How to Get Started in Commercial Real Estate Investments
Are you interested in getting started in commercial real estate investments?
Lots of patience, knowledge and the right perspective are absolutely necessary traits for starting out in the commercial real estate industry. The professionals say success in this industry requires the willingness to spend a lot of effort and time up front in the research and identification of the right type of investment. And with the right steps and knowledge, commercial real estate has been shown as a proven method for building massive, passive wealth. It is a natural path for many investors, and offers numerous advantages over residential investments as well, including steady cash flow, more attractive leasing contracts, lower vacancy risks and higher income potential. But with investing, you must do your due diligence when seeking out the right deals before closing on them. Commercial properties could include office, retail space, industrial complexes, warehouses, mixed-use buildings and apartment buildings.
First, take your time and take the time to learn and educate yourself. Commercial real estate investments typically take longer than houses do — longer to purchase, to renovate, and to get sold. Just keep this in mind so you don’t rush things or get too impatient and just realize it is all a part of the process. Weigh all of these property types and choose your own niche based on whatever will help you reach your unique goals, regardless of your comfort zone. Don’t just buy anything just to buy it. Think of commercial real estate investments as a retirement home or big bonuses at work; it’s hardly a way to make quick cash flow to pay the immediate bills that are due. You need to be prepared to spend a lot of time up front upon closing each deal. Just remember that there is a learning curve, like with anything else, and that things will go faster over time. Don’t get discouraged, these things take time for the right investment deals.
Next, building relationships with other investors and private lenders are just as important as the learning process for this industry. For example, properties that cost $1 million dollars or more are frequently not within the financial budget of most of us as individuals, so you may have no choice but to get to know and work with other investment partners. In addition, many properties are often sold without ever being listed first, so the more people you get to know and grow your network, the more deals you will find. The right investment partner can provide the cash and/or credit needed to purchase a property, or several properties, and you can compensate them by paying a fixed interest rate or a percentage of the cash flow or proceeds from the sale.
It’s vital that you associate with experienced commercial investors who can answer questions that you come up while you are evaluating properties together. Do not lose a deal or buy a bad property because you didn’t understand certain terms, like ascertaining the costs of a maintenance person or trying to figure out what trash collection actually costs per year. Know who you can ask to get fast answers when you need them, and make your partner your new best friend.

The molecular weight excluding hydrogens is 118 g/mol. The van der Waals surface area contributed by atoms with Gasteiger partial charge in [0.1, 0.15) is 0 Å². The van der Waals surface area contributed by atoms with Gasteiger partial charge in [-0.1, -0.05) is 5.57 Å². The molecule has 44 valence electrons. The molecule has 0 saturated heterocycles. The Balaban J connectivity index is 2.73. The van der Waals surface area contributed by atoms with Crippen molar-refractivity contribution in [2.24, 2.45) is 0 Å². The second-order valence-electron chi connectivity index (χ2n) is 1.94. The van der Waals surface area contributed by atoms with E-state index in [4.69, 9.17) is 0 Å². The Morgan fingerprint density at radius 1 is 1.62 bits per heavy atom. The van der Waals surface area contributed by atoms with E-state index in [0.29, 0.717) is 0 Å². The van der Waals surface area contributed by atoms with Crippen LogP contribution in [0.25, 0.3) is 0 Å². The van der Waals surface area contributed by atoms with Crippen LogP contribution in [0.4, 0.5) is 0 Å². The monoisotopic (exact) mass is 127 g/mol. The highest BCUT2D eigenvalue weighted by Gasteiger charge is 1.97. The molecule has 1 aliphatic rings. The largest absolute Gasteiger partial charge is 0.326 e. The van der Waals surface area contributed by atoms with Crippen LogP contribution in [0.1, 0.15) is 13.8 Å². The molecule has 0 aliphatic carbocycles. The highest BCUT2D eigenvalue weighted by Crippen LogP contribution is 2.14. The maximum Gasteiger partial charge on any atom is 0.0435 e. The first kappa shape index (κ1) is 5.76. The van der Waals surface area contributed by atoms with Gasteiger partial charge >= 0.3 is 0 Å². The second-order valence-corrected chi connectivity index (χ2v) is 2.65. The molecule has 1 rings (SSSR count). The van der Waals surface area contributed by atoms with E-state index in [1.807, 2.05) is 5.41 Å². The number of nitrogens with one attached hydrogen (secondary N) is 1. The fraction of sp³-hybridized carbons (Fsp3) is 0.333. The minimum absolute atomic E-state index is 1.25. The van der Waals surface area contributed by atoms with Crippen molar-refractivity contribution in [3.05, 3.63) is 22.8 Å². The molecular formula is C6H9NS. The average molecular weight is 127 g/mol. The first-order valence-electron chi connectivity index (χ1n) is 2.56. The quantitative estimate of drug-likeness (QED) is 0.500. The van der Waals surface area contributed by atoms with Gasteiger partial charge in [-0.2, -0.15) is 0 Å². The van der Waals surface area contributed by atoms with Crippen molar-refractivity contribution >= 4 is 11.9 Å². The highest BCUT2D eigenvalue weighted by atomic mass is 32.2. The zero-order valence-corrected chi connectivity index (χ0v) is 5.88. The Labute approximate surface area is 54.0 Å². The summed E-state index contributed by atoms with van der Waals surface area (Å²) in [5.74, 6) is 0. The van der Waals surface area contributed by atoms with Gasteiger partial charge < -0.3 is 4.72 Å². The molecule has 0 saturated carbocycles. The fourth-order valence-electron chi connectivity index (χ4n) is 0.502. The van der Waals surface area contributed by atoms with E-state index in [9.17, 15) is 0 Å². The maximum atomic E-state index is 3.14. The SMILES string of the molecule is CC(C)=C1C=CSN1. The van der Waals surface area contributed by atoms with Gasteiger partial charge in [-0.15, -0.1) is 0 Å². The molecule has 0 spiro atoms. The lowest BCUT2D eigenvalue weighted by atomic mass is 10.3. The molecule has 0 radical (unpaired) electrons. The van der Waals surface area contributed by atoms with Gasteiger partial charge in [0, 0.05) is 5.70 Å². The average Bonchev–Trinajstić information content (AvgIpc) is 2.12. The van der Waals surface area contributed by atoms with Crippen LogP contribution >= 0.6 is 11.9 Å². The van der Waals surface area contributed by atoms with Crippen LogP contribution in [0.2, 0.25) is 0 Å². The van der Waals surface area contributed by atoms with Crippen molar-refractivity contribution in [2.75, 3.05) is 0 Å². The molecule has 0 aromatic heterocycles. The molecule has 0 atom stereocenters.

In addition, don’t think too small. Instead, think big, think even bigger. Remember that the more units you buy, the cheaper they are per unit. It is no harder to manage 100 units than it is 50. You can indeed manage a lot more offices, apartment complexes and mobile home parks than you can manage residential homes. You hire an onsite manager and maintenance person, and you can give them a free apartment and/or a small salary and boom, you are then out of the property management role. Plus by living there, that person or people will most likely be on call 24 hours a day, making renters happier at your place, receiving a better reputation in the industry, and it keeps the property up to code and in quality shape as well.
Next, learn new formulas. Did you know that commercial properties have new and different formulas you will have to learn, like net operating income and cap rates? While market comps and replacement value play a part in evaluating commercial property, the true value is found by determining the net operating income. Net operating income is gross income minus operating expenses (and it does not include debt services). As a general rule, you can take the NOI of a property and divide by 10% (or an appropriate CAP rate for the market you are evaluating) to determine the value of the property. If for example you were able to increase the NOI on that same property from $100,000 to $150,000, the property would rise in value from $1 Million to $1.5 Million (based on a 10% cap rate).
Research good financing in advance. Commercial loans are totally different from residential loans and in some ways, that is better for you. While usually the down payments required on a commercial property is a higher percentage than loans on a house, commercial loans are often more lenient and more flexible than residential loans. You can also use a combination of financing. Before making offers, ask around and find out who the best lenders are in your area to use when buying commercial properties, as it may mean the difference between qualifying for a loan or not. You may find that you can purchase multi-unit properties with little or no money down through private investment partners as well.
Lastly, be prepared for those extra added expenses after purchasing each property when you are dealing with commercial real estate investments. After your offer is accepted, do your due diligence. This is the time to get a property inspection, get an appraisal, radon and pest inspection, and other inspections and tests required by law. These tend to cost more than they do for home deals. You may spend $5,000-10,000 on a deal, only to decide you don’t want to buy it after all.